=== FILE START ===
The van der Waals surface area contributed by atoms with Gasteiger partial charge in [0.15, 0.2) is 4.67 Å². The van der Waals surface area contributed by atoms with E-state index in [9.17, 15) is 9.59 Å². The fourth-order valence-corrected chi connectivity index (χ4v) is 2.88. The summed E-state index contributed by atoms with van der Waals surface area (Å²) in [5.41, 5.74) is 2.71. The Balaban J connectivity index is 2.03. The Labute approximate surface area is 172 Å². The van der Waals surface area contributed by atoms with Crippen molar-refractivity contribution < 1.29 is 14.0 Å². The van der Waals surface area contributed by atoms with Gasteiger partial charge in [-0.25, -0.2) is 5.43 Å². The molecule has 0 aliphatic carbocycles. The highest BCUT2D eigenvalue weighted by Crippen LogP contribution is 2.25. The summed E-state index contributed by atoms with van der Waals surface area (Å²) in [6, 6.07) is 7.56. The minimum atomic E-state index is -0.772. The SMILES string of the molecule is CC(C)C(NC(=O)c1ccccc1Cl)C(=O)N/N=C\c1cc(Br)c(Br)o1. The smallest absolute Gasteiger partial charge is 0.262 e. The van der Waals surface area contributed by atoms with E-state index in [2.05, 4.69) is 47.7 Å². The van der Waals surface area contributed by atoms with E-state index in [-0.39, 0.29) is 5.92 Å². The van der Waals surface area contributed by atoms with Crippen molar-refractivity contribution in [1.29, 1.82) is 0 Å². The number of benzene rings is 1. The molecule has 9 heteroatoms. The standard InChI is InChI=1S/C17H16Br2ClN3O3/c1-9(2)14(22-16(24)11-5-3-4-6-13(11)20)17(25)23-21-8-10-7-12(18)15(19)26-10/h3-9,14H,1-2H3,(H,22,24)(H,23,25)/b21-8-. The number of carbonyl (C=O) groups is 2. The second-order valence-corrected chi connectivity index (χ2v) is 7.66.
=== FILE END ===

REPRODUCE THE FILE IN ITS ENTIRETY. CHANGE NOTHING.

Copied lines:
The van der Waals surface area contributed by atoms with Gasteiger partial charge in [0.15, 0.2) is 4.67 Å². The van der Waals surface area contributed by atoms with E-state index in [9.17, 15) is 9.59 Å². The fourth-order valence-corrected chi connectivity index (χ4v) is 2.88. The summed E-state index contributed by atoms with van der Waals surface area (Å²) in [5.41, 5.74) is 2.71. The Balaban J connectivity index is 2.03. The Labute approximate surface area is 172 Å². The van der Waals surface area contributed by atoms with Crippen molar-refractivity contribution < 1.29 is 14.0 Å². The van der Waals surface area contributed by atoms with Gasteiger partial charge in [-0.25, -0.2) is 5.43 Å². The molecule has 0 aliphatic carbocycles. The highest BCUT2D eigenvalue weighted by Crippen LogP contribution is 2.25. The summed E-state index contributed by atoms with van der Waals surface area (Å²) in [6, 6.07) is 7.56. The minimum atomic E-state index is -0.772. The SMILES string of the molecule is CC(C)C(NC(=O)c1ccccc1Cl)C(=O)N/N=C\c1cc(Br)c(Br)o1. The smallest absolute Gasteiger partial charge is 0.262 e. The van der Waals surface area contributed by atoms with E-state index in [2.05, 4.69) is 47.7 Å². The van der Waals surface area contributed by atoms with E-state index in [-0.39, 0.29) is 5.92 Å². The van der Waals surface area contributed by atoms with Crippen molar-refractivity contribution in [1.29, 1.82) is 0 Å². The number of benzene rings is 1. The molecule has 9 heteroatoms. The standard InChI is InChI=1S/C17H16Br2ClN3O3/c1-9(2)14(22-16(24)11-5-3-4-6-13(11)20)17(25)23-21-8-10-7-12(18)15(19)26-10/h3-9,14H,1-2H3,(H,22,24)(H,23,25)/b21-8-. The number of carbonyl (C=O) groups is 2. The second-order valence-corrected chi connectivity index (χ2v) is 7.66.